“The movement to ban CFCs actually succeeded and that earlier global crisis was averted,” says Smith. “Ben's work continues in this tradition, since he believes that cities can be crucial loci of policy to address climate change—and that the sorts of networks championed in Irvine thirty years ago can be a key part of a solution to that critical challenge.”

ICLEI persists today, in affiliation with the United Nations, with more than 1,750 local governments from 100 countries, focusing on helping cities address global sustainability issues at the local level. Since that time, multiple global environmental city networks like ICLEI emerged, and it is city government membership in these kind of networks that Leffel's dissertation finds is associated with successfully reducing urban emissions.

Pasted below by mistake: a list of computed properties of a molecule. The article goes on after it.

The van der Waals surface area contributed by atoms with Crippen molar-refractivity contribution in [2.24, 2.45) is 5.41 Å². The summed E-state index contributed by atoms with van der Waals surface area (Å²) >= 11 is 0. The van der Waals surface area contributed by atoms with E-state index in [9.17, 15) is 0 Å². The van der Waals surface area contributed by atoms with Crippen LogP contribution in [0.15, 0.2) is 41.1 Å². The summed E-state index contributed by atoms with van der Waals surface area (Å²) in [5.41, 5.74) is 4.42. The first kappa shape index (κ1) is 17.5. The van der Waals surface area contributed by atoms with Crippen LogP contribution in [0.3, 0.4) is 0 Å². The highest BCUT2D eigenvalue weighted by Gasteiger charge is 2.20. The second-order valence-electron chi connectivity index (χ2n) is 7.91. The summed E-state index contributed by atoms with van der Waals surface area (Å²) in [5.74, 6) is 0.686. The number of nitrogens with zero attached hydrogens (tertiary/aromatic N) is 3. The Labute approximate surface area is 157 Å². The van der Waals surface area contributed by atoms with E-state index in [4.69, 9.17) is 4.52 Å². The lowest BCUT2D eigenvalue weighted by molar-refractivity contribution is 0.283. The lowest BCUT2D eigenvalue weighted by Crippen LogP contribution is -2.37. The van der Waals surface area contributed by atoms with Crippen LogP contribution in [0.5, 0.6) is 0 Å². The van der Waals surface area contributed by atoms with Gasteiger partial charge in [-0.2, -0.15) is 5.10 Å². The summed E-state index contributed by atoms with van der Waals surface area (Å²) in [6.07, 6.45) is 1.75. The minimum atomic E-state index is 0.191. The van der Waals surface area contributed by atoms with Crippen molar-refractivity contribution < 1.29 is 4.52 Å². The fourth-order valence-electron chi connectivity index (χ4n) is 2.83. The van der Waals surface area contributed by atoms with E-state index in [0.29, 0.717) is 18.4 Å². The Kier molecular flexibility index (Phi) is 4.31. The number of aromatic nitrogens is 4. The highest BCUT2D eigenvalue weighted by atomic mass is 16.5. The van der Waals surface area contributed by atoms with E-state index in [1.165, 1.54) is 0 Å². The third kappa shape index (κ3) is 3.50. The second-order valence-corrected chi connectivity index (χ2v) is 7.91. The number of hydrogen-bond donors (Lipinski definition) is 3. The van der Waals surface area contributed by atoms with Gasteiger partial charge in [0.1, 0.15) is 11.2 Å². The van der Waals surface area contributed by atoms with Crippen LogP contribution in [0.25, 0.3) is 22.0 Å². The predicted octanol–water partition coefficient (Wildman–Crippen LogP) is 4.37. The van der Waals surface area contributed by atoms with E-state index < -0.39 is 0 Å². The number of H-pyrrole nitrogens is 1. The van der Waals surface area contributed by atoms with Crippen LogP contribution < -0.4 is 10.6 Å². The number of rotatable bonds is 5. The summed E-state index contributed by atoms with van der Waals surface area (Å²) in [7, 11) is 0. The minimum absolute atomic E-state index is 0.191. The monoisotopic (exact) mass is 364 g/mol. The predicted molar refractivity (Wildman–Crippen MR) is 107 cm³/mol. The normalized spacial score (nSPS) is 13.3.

Leffel invokes Irvine's ICLEI legacy in his recent Orange County Register op-ed, calling for Irvine carry out a bold solar power transition to reduce its emissions and carry on its tradition of environmental innovation.

“I loved doing this stuff even before I knew about the history in Irvine,” says Leffel, who helped organize and archive the history of the Center for Innovative Diplomacy online.

“It’s a particularly wonderful sense of purpose, and my work coincides with a daily recognition of this history — that cities once before convened here, at Irvine, and that led to changes around the world.”

--Christine Byrd for UCI Social Sciences

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pictured: Leffel accounted for over half a million emissions trading transactions at the city-level worldwide